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About salzberg

  • Birthday 02/19/1952

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  • Connection to/interest in ballet** (Please describe. Examples: fan, teacher, dancer, writer, avid balletgoer)
    Lighting Designer
  • City**
    The Bronx is up, the Battery's down
  1. I lit a show with NPB a couple of years ago. If your daughter is already dancing as a trainee with an established company, my suggestion would be for her to remain there.
  2. The Times used to considered that a critic well-versed in one art was qualified to review any art. Remember that Barnes was also the Times' theatre critic; he brought a dance aesthetic to his Broadway reviews. This was both good and bad. William Goldman's The Season has a wonderful chapter on critics, with special attention paid to Mr. Barnes.
  3. On the bright side, this controversy will undoubtedly bring new users to Ballet Talk, and the dialogue itself has benefits.
  4. Or how long until a dancer's contract is not renewed because he/she failed to attract (or hold)* a sufficient level of sponsorship? * And the possible reasons why a sponsor might choose to stop supporting a particular artist are chilling, to say the least.
  5. They are two very different functions. The board's function, in theory, is to set policy and to provide financial oversight; the CEO's job is to actively run the company. In reality, of course, the board's function, usually, is to raise money and in matters of policy and oversight, too many of them merely serve to rubber-stamp the wishes of the CEO and Artistic Director.
  6. I once saw a certain Famous Modern Dancer who shall remain unnamed* in a white unitard. * P--- T-----
  7. From the AP: AMSTERDAM, Netherlands (AP) -- A new English-language opera based on Herman Melville's classic "Moby Dick" premiered in Amsterdam for a one-night performance in the Stadsschouwburg, or city music hall. Named after the book's famous opening line, "Call Me Ishmael" drew a full house Sunday and standing ovation for composer Gary Goldschneider, who had worked on the piece for nearly 20 years.
  8. My guess would be that the most recent program, as well as the rest of the season, was set long before the current spate of complaints reached A&E's ears.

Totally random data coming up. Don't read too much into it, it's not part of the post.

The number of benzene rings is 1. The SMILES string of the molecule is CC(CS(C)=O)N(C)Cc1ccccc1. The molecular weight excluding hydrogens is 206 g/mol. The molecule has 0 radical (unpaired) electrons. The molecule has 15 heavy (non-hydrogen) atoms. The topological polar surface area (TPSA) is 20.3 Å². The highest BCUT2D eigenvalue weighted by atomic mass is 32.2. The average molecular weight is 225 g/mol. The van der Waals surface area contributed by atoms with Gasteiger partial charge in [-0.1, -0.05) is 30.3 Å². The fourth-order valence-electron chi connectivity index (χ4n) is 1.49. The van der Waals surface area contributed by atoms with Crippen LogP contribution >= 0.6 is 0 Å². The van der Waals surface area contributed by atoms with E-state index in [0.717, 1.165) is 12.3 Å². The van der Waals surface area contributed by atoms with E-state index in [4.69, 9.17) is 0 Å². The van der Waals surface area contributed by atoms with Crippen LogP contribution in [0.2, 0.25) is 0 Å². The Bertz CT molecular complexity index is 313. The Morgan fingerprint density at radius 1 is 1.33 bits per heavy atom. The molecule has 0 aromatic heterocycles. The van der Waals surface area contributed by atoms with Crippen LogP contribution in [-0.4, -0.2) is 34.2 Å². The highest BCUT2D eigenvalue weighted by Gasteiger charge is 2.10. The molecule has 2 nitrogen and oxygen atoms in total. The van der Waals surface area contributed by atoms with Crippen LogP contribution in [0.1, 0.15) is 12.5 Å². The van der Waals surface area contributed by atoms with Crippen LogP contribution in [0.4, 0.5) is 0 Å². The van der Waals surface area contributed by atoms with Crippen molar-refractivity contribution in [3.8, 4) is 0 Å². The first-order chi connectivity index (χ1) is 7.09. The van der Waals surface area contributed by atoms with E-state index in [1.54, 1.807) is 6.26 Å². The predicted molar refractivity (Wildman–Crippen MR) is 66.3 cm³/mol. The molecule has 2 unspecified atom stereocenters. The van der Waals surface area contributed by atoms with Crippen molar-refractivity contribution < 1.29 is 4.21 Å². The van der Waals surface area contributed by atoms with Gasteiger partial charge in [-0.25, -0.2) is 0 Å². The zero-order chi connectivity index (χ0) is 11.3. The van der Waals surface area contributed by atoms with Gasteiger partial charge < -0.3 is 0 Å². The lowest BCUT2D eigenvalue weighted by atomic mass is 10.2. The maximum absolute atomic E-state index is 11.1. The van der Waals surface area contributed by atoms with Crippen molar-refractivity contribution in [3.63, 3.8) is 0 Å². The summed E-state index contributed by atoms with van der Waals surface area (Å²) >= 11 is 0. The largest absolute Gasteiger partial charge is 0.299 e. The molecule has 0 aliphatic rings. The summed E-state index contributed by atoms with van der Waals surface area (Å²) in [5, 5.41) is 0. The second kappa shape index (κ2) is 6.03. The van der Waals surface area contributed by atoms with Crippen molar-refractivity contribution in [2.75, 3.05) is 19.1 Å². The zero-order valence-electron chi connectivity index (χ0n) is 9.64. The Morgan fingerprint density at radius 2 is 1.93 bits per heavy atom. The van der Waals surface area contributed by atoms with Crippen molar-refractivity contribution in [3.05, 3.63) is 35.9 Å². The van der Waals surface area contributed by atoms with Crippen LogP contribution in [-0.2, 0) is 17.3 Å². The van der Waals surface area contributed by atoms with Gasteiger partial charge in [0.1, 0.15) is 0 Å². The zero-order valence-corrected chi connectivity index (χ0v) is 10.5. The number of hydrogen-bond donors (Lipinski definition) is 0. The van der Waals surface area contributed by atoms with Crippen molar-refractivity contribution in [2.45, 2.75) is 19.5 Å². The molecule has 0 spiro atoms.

9. I know exactly how Tolkien felt; I usually know exactly why I do something on stage, but I sometimes go with a gut feeling that something is right, without analyzing it. If an audience member or critic (well, hopefully the critic was also an audience member, although I know of one writer who once reviewed a ballet that wasn't performed) wants to later tell me that my stark shaft of light was "a searchlight beam, pinning the dancer to the stage", that's fine. ...IF that's what the piece really said to her/him.
  10. OK, I think my position's been misinterpreted here; I don't deny the audience member's (be it a viewer, a reader, or a listener) right to see in a work whatever symbolism he/she...well, sees in it. My complaint is with those who would artificially impose their agenda, whatever it may be and for whatever reason they might have, on a work. These aren't people who react to what's in the piece; they decide what they're going to see (I was thinking about this today while watching Casablanca, in which the symbolism is fairly unambiguous; when Louie drops the Vichy water into the garbage or when the band drowns out the Nazi marching song with La Marseillaise, it's pretty obvious what the filmmakers intended). Last May, my joke was that the opera I was lighting was a labor allegory in which an honest working man is cheated out of his wages by an unscrupulous employer and in desperation becomes an urban terrorist. In truth, I would like to do a version of The Pied Piper like that, but this version was decidedly not such a work and it would have been dishonest to impose such a concept upon it.
  11. No, it's showing respect for the artist. You're implying that the artist's intent is completely irrelevant; that, to paraphrase Humpty Dumpty, "Art means what I mean it to mean." It relegates art to being merely a source of someone's Ph.D dissertation or tenure defense. This, to me, seems illogical. ... But then, that's just my interpretation.
  12. Of course it is; it's the author's work, and it means whatever s/he meant it to mean.
  13. Peter, Paul, and Mary used to do* a terrific riff on the fact that "everyone knew" that Puff the Magic Dragon was really a drug anthem, pointing out that there are other songs that can be so interpreted: "Oh, say can you see" ("C" is for "cocaine") "By the dawn's early light" (The time at which junkies are traditionally known to shoot up) "And the rockets' red glare, the bombs bursting in air" (Oh, wow, man....) "Gave proof through the night...." (...That you can force any work of art into any tortuous misinterpretation that you please) . * And, for all I know, may still do
  14. More likely, it was meant to show the contrast between platonic and romantic love.
  15. Well, so far, the only comments I've seen from people I recognized as Ballet Alert users have been from Alexandra and me. The more of us who complain on their discussion boards, the more likely we are to achieve our goal.
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